Sixteen boats had arrived in less than 24 hours since Saturday night, Palermo-based coast guard official Claudia Viccica told The Associated Press. Many of the migrants were crammed onto aging fishing boats or motorized dinghies after reportedly paying hundreds of euros to smugglers for the trip across the Mediterranean.
The Tunisians are fleeing confusion following street protests and the Jan. 14 ouster of their longtime autocratic president, Zine Al Abidine Ben Ali.
Some are seeking jobs, others are worried about violence, while still others "were close to the entourage" of Ben Ali and are seeking protection, Laura Boldrini, a spokeswoman for the U.N. High Commissioner for Refugees in Italy, said on state TV.
Even Linosa, an even more remote island in the archipelago with Lampedusa, had a boatload of migrants arrive, the Italian news agency ANSA said.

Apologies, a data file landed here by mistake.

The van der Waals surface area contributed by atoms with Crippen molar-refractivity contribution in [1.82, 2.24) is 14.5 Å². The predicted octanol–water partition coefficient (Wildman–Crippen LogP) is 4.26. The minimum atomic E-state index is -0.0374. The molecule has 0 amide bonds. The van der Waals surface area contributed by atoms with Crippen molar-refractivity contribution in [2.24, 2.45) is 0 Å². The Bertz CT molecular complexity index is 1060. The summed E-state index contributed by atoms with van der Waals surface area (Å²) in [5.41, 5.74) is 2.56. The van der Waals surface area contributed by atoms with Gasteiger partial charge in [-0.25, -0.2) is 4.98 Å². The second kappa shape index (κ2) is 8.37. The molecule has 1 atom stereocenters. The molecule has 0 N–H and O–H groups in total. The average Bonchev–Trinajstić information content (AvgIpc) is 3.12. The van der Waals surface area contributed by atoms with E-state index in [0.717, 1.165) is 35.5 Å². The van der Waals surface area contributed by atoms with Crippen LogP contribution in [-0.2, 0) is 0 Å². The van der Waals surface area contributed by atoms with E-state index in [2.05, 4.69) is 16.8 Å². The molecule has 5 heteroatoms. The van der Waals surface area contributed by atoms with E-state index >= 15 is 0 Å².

Foreign Minister Franco Frattini, who already was scheduled to go to Syria and Jordan this week, is adding a last-minute stop in Tunis Monday night to discuss the exodus with the Tunisian prime minister, foreign ministry officials said.
Many of the arrivals were held in a fenced-in soccer field Sunday on Lampedusa island until ferries could take them to the mainland for document checks. Those ineligible for asylum risk deportation.
Authorities rushed to reopen a Lampedusa detention center that had been closed as the Italian government cracked down on illegal migration.
Hundreds of migrants have been flown off the island aboard special flights to Sicily or the mainland or put on commercial ferries to other Italian ports.
Valentina Chiarini contributed to this report.